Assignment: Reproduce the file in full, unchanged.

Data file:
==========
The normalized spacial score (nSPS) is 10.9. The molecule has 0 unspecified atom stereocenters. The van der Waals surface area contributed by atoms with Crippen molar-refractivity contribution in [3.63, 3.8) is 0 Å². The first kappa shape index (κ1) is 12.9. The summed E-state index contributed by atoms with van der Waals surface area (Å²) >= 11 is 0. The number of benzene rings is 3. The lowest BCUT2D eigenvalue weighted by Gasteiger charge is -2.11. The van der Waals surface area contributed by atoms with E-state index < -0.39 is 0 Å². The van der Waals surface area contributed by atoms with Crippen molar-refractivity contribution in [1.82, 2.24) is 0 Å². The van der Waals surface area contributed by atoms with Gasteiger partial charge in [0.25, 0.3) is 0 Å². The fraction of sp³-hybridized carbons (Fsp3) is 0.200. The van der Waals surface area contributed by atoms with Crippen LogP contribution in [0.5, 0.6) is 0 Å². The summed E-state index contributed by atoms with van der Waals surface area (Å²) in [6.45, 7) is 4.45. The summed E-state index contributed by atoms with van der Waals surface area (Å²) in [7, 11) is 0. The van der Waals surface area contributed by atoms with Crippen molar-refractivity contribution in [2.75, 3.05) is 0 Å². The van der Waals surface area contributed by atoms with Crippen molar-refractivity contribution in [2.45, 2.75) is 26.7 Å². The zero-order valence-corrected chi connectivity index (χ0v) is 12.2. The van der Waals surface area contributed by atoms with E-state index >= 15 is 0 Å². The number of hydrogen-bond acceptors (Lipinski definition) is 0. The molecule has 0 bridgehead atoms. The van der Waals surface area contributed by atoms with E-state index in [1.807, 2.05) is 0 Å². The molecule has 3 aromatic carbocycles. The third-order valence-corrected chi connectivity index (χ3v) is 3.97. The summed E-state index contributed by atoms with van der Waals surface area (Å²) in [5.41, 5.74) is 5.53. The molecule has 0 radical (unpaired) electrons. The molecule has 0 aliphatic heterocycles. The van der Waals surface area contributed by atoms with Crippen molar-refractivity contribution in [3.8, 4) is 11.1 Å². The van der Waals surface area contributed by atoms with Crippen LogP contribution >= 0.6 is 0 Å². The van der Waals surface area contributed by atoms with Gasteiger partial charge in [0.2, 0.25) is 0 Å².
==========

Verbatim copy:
The normalized spacial score (nSPS) is 10.9. The molecule has 0 unspecified atom stereocenters. The van der Waals surface area contributed by atoms with Crippen molar-refractivity contribution in [3.63, 3.8) is 0 Å². The first kappa shape index (κ1) is 12.9. The summed E-state index contributed by atoms with van der Waals surface area (Å²) >= 11 is 0. The number of benzene rings is 3. The lowest BCUT2D eigenvalue weighted by Gasteiger charge is -2.11. The van der Waals surface area contributed by atoms with E-state index < -0.39 is 0 Å². The van der Waals surface area contributed by atoms with Crippen molar-refractivity contribution in [1.82, 2.24) is 0 Å². The van der Waals surface area contributed by atoms with Gasteiger partial charge in [0.25, 0.3) is 0 Å². The fraction of sp³-hybridized carbons (Fsp3) is 0.200. The van der Waals surface area contributed by atoms with Crippen LogP contribution in [0.5, 0.6) is 0 Å². The summed E-state index contributed by atoms with van der Waals surface area (Å²) in [6.45, 7) is 4.45. The summed E-state index contributed by atoms with van der Waals surface area (Å²) in [7, 11) is 0. The van der Waals surface area contributed by atoms with Crippen molar-refractivity contribution in [2.75, 3.05) is 0 Å². The van der Waals surface area contributed by atoms with Crippen molar-refractivity contribution in [2.45, 2.75) is 26.7 Å². The zero-order valence-corrected chi connectivity index (χ0v) is 12.2. The van der Waals surface area contributed by atoms with E-state index >= 15 is 0 Å². The number of hydrogen-bond acceptors (Lipinski definition) is 0. The molecule has 0 bridgehead atoms. The van der Waals surface area contributed by atoms with E-state index in [1.807, 2.05) is 0 Å². The molecule has 3 aromatic carbocycles. The third-order valence-corrected chi connectivity index (χ3v) is 3.97. The summed E-state index contributed by atoms with van der Waals surface area (Å²) in [5.41, 5.74) is 5.53. The molecule has 0 radical (unpaired) electrons. The molecule has 0 aliphatic heterocycles. The van der Waals surface area contributed by atoms with Crippen molar-refractivity contribution in [3.8, 4) is 11.1 Å². The van der Waals surface area contributed by atoms with Crippen LogP contribution >= 0.6 is 0 Å². The van der Waals surface area contributed by atoms with Gasteiger partial charge in [0.2, 0.25) is 0 Å².